As I sit in my study, I am thinking back to all the Church liturgical events and activities that should have taken place in the past five months, but did not; Lent, Holy Week, Easter and Pentecost, to name just a few. There is a stark realisation of just how serious the authorities have taken the pandemic that we all know as COVID-19. Such extreme measures as closing schools and hurches; and office personnel relocating their work stations to home; shops, restaurants and shopping centres closing for a prolonged period of time, highlighted the fact that we as humans are creatures of habit. And yes, even the Parish Fête was cancelled. When the things we do — without even thinking, are taken away from us, we are lost for social interaction and activity.
It is this enforced shutdown that brought many families together in a way that otherwise would never have occurred. It was an opportunity that was afforded to us all to spend time with those we love most. The flip side of that coin was that there were other members of our families who were, and perhaps still are, cocooning and it was not possible to visit them. Nursing homes were closed to visitors, as were hospitals, and many people missed special family events and moments that would otherwise have been causes of great celebration. On the other hand, there were many stories of great sadness when loved ones struggled with the death of a spouse or family member. It was at times like this that I felt helpless, as we had to curtail the content of a funeral service in line with government regulations at the time. I must confess how humbled I was as people cooperated and understood the constraints that we as clergy found ourselves in. To those who have lost loved ones during this pandemic, I offer my heartfelt and sincere condolences.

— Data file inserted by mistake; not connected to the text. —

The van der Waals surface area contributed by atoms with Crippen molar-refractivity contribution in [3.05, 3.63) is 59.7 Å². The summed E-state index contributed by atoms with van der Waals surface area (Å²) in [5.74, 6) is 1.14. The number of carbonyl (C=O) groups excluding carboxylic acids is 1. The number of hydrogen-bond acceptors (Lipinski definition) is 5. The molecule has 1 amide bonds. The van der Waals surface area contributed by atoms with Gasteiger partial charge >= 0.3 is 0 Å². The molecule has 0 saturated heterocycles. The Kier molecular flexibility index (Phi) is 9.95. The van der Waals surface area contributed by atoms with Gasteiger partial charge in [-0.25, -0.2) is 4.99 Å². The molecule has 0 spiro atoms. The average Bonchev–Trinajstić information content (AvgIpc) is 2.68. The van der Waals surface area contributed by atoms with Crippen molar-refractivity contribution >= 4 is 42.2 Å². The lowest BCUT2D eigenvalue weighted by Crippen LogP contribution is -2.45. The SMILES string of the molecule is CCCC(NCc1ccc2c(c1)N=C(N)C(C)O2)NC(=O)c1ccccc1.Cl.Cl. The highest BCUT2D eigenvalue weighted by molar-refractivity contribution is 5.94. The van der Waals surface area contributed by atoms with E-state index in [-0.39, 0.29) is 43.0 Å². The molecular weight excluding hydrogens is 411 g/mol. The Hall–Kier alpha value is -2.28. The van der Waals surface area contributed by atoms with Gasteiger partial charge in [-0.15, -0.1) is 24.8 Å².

Throughout the closure of the Church, the Rector and I went about our duties in a very changed work environment, contacting the more vulnerable members of the Parish community, those living alone, those who we knew were sick, members of the congregation whom we knew had had falls etc, and to this end I would like to thank the many volunteers who assisted us in that task. One of the positive and heart-warming things to come out of the current heath crisis is the great sense of community and care shown to our parishioners by fellow parishioners and neighbours alike. I can honestly say that every person I contacted had nothing but good things to say about the way in which they were being cared for by neighbours and parishioners alike. Thank you, one and all. It goes to show that the Parish motto – ‘Serving the Parish and the Community’ - is what we are about.
As a Christian Community, we have indeed looked after one another and have also looked after our neighbours; this too is the action we are commanded to do – “you shall love your neighbour as yourself”. Another venture the Clergy discovered and mastered, was the weekly recording, editing and uploading of Sunday and Wednesday services to Facebook and YouTube. I know from the feedback that these were very much appreciated. They have now been replaced by the weekly live streaming of Sunday worship from Christ Church, Taney at 11.00am each week. I am also aware that this live streaming is very much appreciated by those who join in the worship from the comfort and safety of their homes. From speaking with many parishioners over the past number of months, I am aware they received great comfort from the prayers and online worship resources that kept them linked to the Parish and the community.
Throughout this difficult time, please remember you are not alone; as a Parish and a community, we are in this together and it is with the combined efforts of us all that we will get through this, and we will come out the other side of this pandemic. We are here to listen and to assist you in whatever way we can. Please continue to stay safe and follow all the guidelines as issued by the relevant authorities. There is one more thing I would like to say about the past five months and that is a huge THANK YOU to all the frontline staff, who simply, by going to work put themselves in danger of contracting COVID-19. We in Taney have a number of parishioners who are frontline workers: To them, and to all our frontline workers in the health service and beyond, I simply say “Thank you, Thank you and Thank you”. May God watch over you and protect you.
Rev. Nigel Pierpoint